Was Stanback's Potential Stunted?

It is well known that throughout this season Isaiah Stanback struggled in practice. He often made mistakes that were staggering in their magnitude. Even on the last-gasp drive against the Cougars, his absent-mindedness incurred a delay of game penalty, and also induced him to run out of bounds on the game's final play.

This shortcoming has led the Husky coaches to keep him out of games. Gilby and company have been petrified of what blunders what might occur if they put #4 out there. Gilbertson has told Stanback that he doesn't feel he can handle the stress of being the starter. So they wanted to play it "safe", as coordinator John Pettas put it earlier this year. The coaches stuck long and hard with Casey Paus. They felt that he knew the offense better. They went with the old coaching maxim—to never beat yourself with errors.

But let's play Devil's Advocate for a minute and say that the coaches had finally decided that Casey Paus wasn't giving the team the best chance to win, and Stanback was named starter for the Apple Cup. The question to ponder is-- what was the worst that could have happened?

Let's answer that question by first taking an overall look at Isaiah Stanback. He has a cannon for an arm. He adlibs well and is fleet of foot. He also lacks a feel and understanding of what is happening on the field, and can freeze up under pressure at the precise moment when he needs to make an analytical decision.

Sometimes, though, he can create plays that are so astonishingly beautiful. That quality makes him a big play threat whenever he takes a snap.

So what was the worst that could have happened if Stanback had started the Apple Cup? Let's say for the most part, it was a disaster. Our worst fears were realized. Let's say that Stanback completed a paltry 10 of 24 passes and was intercepted 3 times, while fumbling away into the end zone a gift touchdown to the Cougars.

Those stats should sound pretty familiar, given that is exactly what Casey Paus' box score read. Hindsight is always 20-20, but even in a worse case scenario, Stanback couldn't have done any worse. And it couldn't have come as a surprise that Paus struggled against the Cougars, could it?

In continuing to play Devil's Advocate, with Stanback at the helm there is a high likelihood that he would have broken between 3 to 6 long gains from rollouts or escaping from collapsing pockets. I don't think it's a stretch to imagine that he would have completed an additional 3 to 6 medium to long-range passes to Craig Chambers and Sonny Shackelford downfield.

Back to what really happened, with Stanback subbing for the final 20 minutes of the game, the Huskies lost 28-25. Had Stanback played the entire game, Washington could have conceivably won the Apple Cup just as easily as they ended up losing it.

But now we'll never know, and the Cougars have bragging rights for a year.

Gilbertson has been the recipient of much appreciation for being the fall guy in this difficult post-Neuheisel/Hedges situation (and rightfully so). But his stubborn insistence on sticking with a futile QB to the detriment of the team speaks to his inability to make quality decisions under duress.

This was a long, miserable season with nothing for fans to hold onto in the way of enjoyable moments or hope for the future. But for everyone associated with Washington football, this season was a bloodletting. Come Spring Practice in 2005, everything will be new. We will be starting over. Players and fans will be better able to appreciate the victories in the coming years, because we've been to the pits of Hell and know how bad things can get. We won't be taking winning for granted anytime soon.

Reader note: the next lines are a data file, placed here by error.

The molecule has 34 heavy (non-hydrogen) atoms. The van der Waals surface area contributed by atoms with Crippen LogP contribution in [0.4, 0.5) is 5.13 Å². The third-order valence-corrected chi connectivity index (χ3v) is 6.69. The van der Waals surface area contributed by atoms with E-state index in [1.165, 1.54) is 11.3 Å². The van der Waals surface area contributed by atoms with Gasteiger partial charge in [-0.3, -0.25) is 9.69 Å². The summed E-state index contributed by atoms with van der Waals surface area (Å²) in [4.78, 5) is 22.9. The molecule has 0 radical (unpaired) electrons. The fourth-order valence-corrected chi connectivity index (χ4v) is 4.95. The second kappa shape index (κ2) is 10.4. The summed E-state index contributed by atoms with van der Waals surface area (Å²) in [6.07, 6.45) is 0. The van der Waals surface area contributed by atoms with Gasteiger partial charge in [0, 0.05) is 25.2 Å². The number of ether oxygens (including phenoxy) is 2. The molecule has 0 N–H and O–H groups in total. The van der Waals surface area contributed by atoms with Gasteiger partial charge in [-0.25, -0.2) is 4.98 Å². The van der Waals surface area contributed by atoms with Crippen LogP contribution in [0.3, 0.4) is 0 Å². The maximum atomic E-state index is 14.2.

If Jeff Tedford becomes the next Washington coach, the most thrilled person should be Isaiah Stanback. Jeff Tedford could make the difference between Stanback realizing his potential and ending up in the NFL, or finishing out his career as an underachieving backup, and disappearing from the public radar screen. Just look what he did with Akili Smith a few years back at Oregon, or Kyle Boller at Cal.

Prior to Tedford's arrival, Smith was struggling mightily in games and there was question whether he would even stay in school. But when Tedford arrived at Oregon in the spring of 1998, he and Akili instantly clicked. Tedford utilized a checkerboard to simplify the complex lessons that Smith needed to learn. After persisting awhile, he made a breakthrough and the light came on for Smith and shone brilliantly. Suddenly the Ducks had access to the loaded vault of all that untapped physical and mental potential. Tedford's guidance and mentorship enabled Akili Smith to have a juggernaut campaign in 1998, and to be named the Pac-10 Offensive Player of the Year. He went on to become the third pick in the NFL draft.

He was a horrific bust in the NFL without Tedford, but that's not the point.

Now take a look at Isaiah Stanback, a player with immense physical talents and good intelligence. He lacks, however, the tools that need to be developed to become a quality QB. He is also a sensitive young man whose confidence has been battered. He needs a coach who will come in and build him back up. He also needs someone to persist with him until the light bulb can flick on-- and infuse the comprehension needed to become the field general the Huskies desperately need.

As Chuck Knox once said: "No football player is too dumb… Our football players are good enough if me and my coaches are good enough to teach them."

And who knows? With a new coaching staff and a look to the future, maybe Washington already has a perfectly good QB right on its roster.
Derek Johnson can be reached at uwsundodger@msn.com

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